As anyone can easily conclude, having a driving front wheel on a traditional bicycle would be mechanically more complex than achieving the same result with the rear wheel. The front wheel is primarily used for steering, that is it rotates around a vertical (almost) axle. Relegating the steering to somewhere else (i.e. to the back wheel) is not an option as it makes a very unstable system (riding a bicycle rearwards proves it). The rear wheel is either fixed relative to the cranks, or at least stays in the same plane as the frame.
Side note: children's tree-wheelers and ancient penny-farthings have pedals directly attached to the front wheel and do not suffer from this problem.
So, any design that has a driving front wheel needs extra complexity to overcome this issue: to deliver power from the pedals in the middle of the frame to the wheel. This is doable, but results in more components, more weight, less reliability and less efficiency. If we only want to power one of two wheels, the rear wheel wins.
Now, suppose we want to have a design where both wheels are powered by the rider. It has to be noted that the golden rule of mechanics mandates that no advantage in power will be achieved: the same power generated by the rider will be distributed over two places, instead of only one (plus losses on friction, higher in the case of two drivetrains). If there is any potential benefit in having two-wheeled drive, it has to lie somewhere else, e.g. in increased control over the ride.
Side note: we do not consider additional "pedaling with hands" here. It would theoretically give the rider more power at the cost of less steering control.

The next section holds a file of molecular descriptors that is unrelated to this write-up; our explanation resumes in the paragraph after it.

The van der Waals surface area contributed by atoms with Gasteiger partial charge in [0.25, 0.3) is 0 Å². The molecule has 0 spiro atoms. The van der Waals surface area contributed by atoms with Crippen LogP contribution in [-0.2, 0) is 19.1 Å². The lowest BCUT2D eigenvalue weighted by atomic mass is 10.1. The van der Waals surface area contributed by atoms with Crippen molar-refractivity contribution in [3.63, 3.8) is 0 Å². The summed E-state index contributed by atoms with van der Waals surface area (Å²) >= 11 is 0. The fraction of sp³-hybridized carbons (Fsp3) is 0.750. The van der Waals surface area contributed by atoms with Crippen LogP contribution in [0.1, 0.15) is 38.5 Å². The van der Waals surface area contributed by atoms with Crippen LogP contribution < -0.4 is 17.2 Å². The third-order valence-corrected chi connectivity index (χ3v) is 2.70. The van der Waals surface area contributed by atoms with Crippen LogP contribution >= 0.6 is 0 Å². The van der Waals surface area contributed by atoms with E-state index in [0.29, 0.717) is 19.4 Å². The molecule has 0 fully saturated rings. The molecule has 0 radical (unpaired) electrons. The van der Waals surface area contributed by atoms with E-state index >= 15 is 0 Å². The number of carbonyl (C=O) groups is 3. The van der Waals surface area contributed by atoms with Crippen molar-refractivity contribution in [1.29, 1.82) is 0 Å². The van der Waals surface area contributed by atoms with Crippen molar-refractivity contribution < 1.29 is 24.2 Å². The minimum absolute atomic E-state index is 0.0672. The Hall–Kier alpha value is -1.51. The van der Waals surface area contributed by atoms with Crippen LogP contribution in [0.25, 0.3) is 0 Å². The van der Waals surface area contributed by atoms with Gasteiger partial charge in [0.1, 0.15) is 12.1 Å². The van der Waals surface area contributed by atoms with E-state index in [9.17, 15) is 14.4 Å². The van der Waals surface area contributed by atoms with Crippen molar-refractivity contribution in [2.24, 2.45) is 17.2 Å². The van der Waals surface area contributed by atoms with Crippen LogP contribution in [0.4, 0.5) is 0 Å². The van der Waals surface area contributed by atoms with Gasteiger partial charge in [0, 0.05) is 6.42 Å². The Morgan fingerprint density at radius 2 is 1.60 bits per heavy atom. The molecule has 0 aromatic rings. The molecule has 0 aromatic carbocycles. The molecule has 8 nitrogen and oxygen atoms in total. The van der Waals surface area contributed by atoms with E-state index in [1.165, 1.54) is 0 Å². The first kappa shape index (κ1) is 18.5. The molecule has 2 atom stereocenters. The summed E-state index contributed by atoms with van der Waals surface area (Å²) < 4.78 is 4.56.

Let's consider two categories of bicycles: road (primarily racing) and off-road (primarily MTB but also e.g. fat bikes in snow)
road bicycles are ridden over pavement of different quality. Both tires touch the road all the time. The traction between tires and the surface is already good enough to transfer all power generated by the rider into forward acceleration of the bicycle. The second drivetrain won't change or improve over that.
off-road bicycles are ridden over uneven or loose terrain. There are often moments when only one wheel touches the ground, while another one is briefly in the air or has otherwise lost traction. In such conditions, having the remaining wheel as driving does become useful. In conventional designs, rear suspension allows to increase traction of the driving wheel by allowing it to better follow the terrain's profile. Simply speaking, when encountering a bump, the wheel, instead of jumping off and flying into the air, stays closer to the ground and regains traction faster.
It would seem to make sense to have a full-suspended and dual-wheel-driven bicycle to keep both types of benefits off-road.
This is becoming really involved at this point. Modern rear wheel suspension designs are extremely complex and finely tuned, partially because they have to deal with the chain that limits their efficiency (see pedal kickback). Repeating the same thing at the front wheel is possible, I would assume (e.g. with a linkage fork instead of a traditional telescoping one), but again it results in additional weight and complexity.
Who knows, maybe one day such designs will become available to athletes and regular consumers, once (and if) other options to improve bicycle capabilities have been exhausted. In the end, the bicycle design is limited by human abilities: there is no point in making a bike with crazy high traction if no human with enough power to climb it exist.